Greek Cypriot officials and representatives of Turkish Cyprus all agree
on the reality that natural gas produced in the eastern Mediterranean
will get its utmost feasibility by a pipeline passing through Turkey,
Energy Minister Taner Yıldız tells the Daily News
Energy-hungry Turkey has offered to cooperate with its oil and gas-rich
southern neighbors for the exploration and transportation of their
hydrocarbon products to world markets via Turkey. It has particularly
called out to Israel
and Cyprus, which recently had problems over the legality of the
licenses issued for petroleum exploration in the eastern Mediterranean. “Israeli officials, local officials in Greek
Cyprus and representatives of the TRNC [Turkish Republic of the
Northern Cyprus], they have all agreed on one reality: The natural gas
to be produced from this region will get its utmost feasibility by a
pipeline that will pass through Turkey. All relevant figures prove this
idea,” Energy Minister Taner Yıldız told the Hürriyet Daily News
in a comprehensive interview outlining the Turkish government’s energy
policies regarding oil and gas reserves of its southern neighbors.
held substantial meetings with acting Secretary of Energy Daniel
Poneman and U.S. President Barack Obama’s special envoy for energy
issues Carlos Pascual last week in Washington. The meetings were
crucially important as the two allies found themselves on opposite sides
on a number of issues related to Baghdad-Ankara tension over the
latter’s growing interest in making deals with the Kurdistan Regional
Government and to the Turkey-Cyprus quarrel over the Greek Cypriot government’s ambitious moves for oil exploration in the disputed areas of the Mediterranean. Although
Yıldız underlines that Turkey appears to be the best route for these
countries to flow their products to world markets, he is doing his best
to show that Turkey is not in a position to abuse its geographical
advantage in its potential talks with its neighbors.
does not say ‘Well, you are obliged to pass through our territories, so
let’s talk over this.’ It adopts a very realistic approach,” he said.
“Instead,” Yıldız continued, “Turkey says it’s open to any sort of
projects with the accomplishment of political stability in the region.” Opportunity is there: Cypriot reserves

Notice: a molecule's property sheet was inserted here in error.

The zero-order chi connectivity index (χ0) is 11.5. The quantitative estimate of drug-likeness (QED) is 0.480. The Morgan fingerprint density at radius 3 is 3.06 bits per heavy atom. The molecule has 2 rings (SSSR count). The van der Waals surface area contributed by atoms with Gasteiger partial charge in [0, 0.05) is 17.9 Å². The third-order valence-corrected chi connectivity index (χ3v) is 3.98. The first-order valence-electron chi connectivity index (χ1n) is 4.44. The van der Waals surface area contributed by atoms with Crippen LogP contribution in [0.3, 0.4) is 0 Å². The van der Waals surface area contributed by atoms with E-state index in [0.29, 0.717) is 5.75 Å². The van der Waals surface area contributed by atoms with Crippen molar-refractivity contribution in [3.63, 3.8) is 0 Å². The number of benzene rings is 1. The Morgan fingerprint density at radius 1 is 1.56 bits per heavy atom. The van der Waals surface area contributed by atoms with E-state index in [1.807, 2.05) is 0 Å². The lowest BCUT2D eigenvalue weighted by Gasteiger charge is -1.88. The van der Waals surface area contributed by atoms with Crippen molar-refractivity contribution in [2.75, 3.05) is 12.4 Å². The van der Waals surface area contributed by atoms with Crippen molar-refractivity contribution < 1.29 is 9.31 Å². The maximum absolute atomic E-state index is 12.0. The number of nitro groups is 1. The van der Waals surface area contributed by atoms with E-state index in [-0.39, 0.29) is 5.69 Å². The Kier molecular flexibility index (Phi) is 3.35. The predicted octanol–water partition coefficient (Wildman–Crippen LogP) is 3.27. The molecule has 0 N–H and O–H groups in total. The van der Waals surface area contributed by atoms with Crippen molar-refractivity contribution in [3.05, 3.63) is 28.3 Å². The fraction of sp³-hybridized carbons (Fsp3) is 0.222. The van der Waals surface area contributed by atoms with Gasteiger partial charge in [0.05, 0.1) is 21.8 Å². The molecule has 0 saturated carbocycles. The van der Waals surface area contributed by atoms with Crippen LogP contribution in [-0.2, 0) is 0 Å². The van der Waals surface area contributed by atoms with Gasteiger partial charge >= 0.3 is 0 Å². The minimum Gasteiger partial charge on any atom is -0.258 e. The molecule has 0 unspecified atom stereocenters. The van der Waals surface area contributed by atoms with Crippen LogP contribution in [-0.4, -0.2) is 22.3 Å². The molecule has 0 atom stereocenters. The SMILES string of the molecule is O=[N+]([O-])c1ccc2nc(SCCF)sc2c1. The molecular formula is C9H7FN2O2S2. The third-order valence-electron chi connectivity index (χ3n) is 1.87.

political stability the energy minister referred to concerns the
decades-old Cyprus problem which could not be solved despite numerous
mediation efforts by the United Nations. There are floating ideas that
recently discovered oil and gas reserves off the island could set an
opportunity for Turkish and Greek Cypriots to resolve their differences and agree on a peace plan.
“I agree that opportunity is there. But this should have legality,” Yıldız said, adding that the current status of the Greek
Cypriot oil explorations in the Mediterranean was illegal as there was
no deal among the countries who have coastlines on the definition of
economic exclusive zones. “When will they become legal? As put
by our prime minister, they won’t become legal until these reserves are
shared by the entire island. Will works be legal when [reserves are]
‘US confirms Turkey’s rightfulness’
involvement of foreign energy companies from many western countries
including the United States makes the situation a little more
complicated as Turkey said it would not allow those companies operating
on the island to do business in its territories.
Yıldız said he made clear to his American counterparts the Turkish position regarding Greek
Cyprus’s operations and underlined that “We have seen that not only our
correctness but also our rightfulness is being confirmed [by the
Iraqi model for Cyprus
For Yıldız, the
position Turkey has adopted in Cyprus’s energy bid is not very different
from his stance with regard to northern Iraqi reserves.